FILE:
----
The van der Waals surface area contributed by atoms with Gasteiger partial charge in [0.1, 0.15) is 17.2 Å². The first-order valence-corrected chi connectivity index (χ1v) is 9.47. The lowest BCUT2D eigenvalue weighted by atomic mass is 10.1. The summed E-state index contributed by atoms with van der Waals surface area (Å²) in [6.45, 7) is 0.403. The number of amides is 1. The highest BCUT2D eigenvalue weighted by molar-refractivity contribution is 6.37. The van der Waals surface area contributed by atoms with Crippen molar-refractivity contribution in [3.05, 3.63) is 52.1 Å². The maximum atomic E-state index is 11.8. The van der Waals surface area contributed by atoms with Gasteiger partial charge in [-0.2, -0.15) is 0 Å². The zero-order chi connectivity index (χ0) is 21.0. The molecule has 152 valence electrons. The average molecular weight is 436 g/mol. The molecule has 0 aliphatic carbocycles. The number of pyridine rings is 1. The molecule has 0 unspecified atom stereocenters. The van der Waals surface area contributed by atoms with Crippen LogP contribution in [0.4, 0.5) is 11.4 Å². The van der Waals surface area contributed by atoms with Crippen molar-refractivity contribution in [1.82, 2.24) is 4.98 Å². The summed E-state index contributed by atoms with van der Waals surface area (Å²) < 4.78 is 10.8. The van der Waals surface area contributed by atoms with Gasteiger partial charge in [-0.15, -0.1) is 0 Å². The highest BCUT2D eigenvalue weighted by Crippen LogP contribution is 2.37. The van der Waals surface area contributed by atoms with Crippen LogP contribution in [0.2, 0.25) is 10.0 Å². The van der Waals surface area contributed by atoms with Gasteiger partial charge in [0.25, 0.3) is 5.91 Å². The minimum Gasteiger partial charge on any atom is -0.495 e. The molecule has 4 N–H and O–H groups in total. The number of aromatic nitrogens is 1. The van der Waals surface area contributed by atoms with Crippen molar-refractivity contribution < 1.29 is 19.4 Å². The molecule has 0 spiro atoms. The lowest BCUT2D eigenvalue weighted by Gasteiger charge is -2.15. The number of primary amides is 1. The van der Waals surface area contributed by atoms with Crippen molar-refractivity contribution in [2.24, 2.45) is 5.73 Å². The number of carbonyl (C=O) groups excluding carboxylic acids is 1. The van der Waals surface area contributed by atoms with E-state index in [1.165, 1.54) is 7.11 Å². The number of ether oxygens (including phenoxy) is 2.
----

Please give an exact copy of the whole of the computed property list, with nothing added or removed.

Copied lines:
The van der Waals surface area contributed by atoms with Gasteiger partial charge in [0.1, 0.15) is 17.2 Å². The first-order valence-corrected chi connectivity index (χ1v) is 9.47. The lowest BCUT2D eigenvalue weighted by atomic mass is 10.1. The summed E-state index contributed by atoms with van der Waals surface area (Å²) in [6.45, 7) is 0.403. The number of amides is 1. The highest BCUT2D eigenvalue weighted by molar-refractivity contribution is 6.37. The van der Waals surface area contributed by atoms with Crippen molar-refractivity contribution in [3.05, 3.63) is 52.1 Å². The maximum atomic E-state index is 11.8. The van der Waals surface area contributed by atoms with Gasteiger partial charge in [-0.2, -0.15) is 0 Å². The zero-order chi connectivity index (χ0) is 21.0. The molecule has 152 valence electrons. The average molecular weight is 436 g/mol. The molecule has 0 aliphatic carbocycles. The number of pyridine rings is 1. The molecule has 0 unspecified atom stereocenters. The van der Waals surface area contributed by atoms with Crippen LogP contribution in [0.4, 0.5) is 11.4 Å². The van der Waals surface area contributed by atoms with Crippen molar-refractivity contribution in [1.82, 2.24) is 4.98 Å². The summed E-state index contributed by atoms with van der Waals surface area (Å²) < 4.78 is 10.8. The van der Waals surface area contributed by atoms with Gasteiger partial charge in [-0.15, -0.1) is 0 Å². The highest BCUT2D eigenvalue weighted by Crippen LogP contribution is 2.37. The van der Waals surface area contributed by atoms with Crippen LogP contribution in [0.2, 0.25) is 10.0 Å². The van der Waals surface area contributed by atoms with Gasteiger partial charge in [0.25, 0.3) is 5.91 Å². The minimum Gasteiger partial charge on any atom is -0.495 e. The molecule has 4 N–H and O–H groups in total. The number of aromatic nitrogens is 1. The van der Waals surface area contributed by atoms with Crippen molar-refractivity contribution < 1.29 is 19.4 Å². The molecule has 0 spiro atoms. The lowest BCUT2D eigenvalue weighted by Gasteiger charge is -2.15. The number of primary amides is 1. The van der Waals surface area contributed by atoms with Crippen molar-refractivity contribution in [2.24, 2.45) is 5.73 Å². The number of carbonyl (C=O) groups excluding carboxylic acids is 1. The van der Waals surface area contributed by atoms with E-state index in [1.165, 1.54) is 7.11 Å². The number of ether oxygens (including phenoxy) is 2.